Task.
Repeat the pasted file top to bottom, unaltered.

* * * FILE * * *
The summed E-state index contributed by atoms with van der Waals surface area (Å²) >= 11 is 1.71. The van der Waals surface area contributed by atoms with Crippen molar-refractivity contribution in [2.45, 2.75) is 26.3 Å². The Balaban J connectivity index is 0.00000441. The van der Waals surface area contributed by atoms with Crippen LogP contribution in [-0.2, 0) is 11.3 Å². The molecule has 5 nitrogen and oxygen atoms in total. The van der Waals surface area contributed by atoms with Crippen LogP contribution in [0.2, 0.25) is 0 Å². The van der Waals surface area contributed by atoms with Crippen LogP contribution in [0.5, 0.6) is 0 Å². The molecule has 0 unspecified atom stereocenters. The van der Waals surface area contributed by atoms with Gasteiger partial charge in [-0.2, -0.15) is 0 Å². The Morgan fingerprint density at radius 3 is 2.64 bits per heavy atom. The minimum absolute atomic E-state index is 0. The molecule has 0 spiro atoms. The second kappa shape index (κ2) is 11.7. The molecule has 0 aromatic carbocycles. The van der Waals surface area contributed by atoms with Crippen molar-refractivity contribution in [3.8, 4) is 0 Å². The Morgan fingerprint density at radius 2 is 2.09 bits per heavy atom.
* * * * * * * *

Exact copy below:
The summed E-state index contributed by atoms with van der Waals surface area (Å²) >= 11 is 1.71. The van der Waals surface area contributed by atoms with Crippen molar-refractivity contribution in [2.45, 2.75) is 26.3 Å². The Balaban J connectivity index is 0.00000441. The van der Waals surface area contributed by atoms with Crippen LogP contribution in [-0.2, 0) is 11.3 Å². The molecule has 5 nitrogen and oxygen atoms in total. The van der Waals surface area contributed by atoms with Crippen LogP contribution in [0.2, 0.25) is 0 Å². The van der Waals surface area contributed by atoms with Crippen LogP contribution in [0.5, 0.6) is 0 Å². The molecule has 0 unspecified atom stereocenters. The van der Waals surface area contributed by atoms with Gasteiger partial charge in [-0.2, -0.15) is 0 Å². The Morgan fingerprint density at radius 3 is 2.64 bits per heavy atom. The minimum absolute atomic E-state index is 0. The molecule has 0 spiro atoms. The second kappa shape index (κ2) is 11.7. The molecule has 0 aromatic carbocycles. The van der Waals surface area contributed by atoms with Crippen molar-refractivity contribution in [3.8, 4) is 0 Å². The Morgan fingerprint density at radius 2 is 2.09 bits per heavy atom.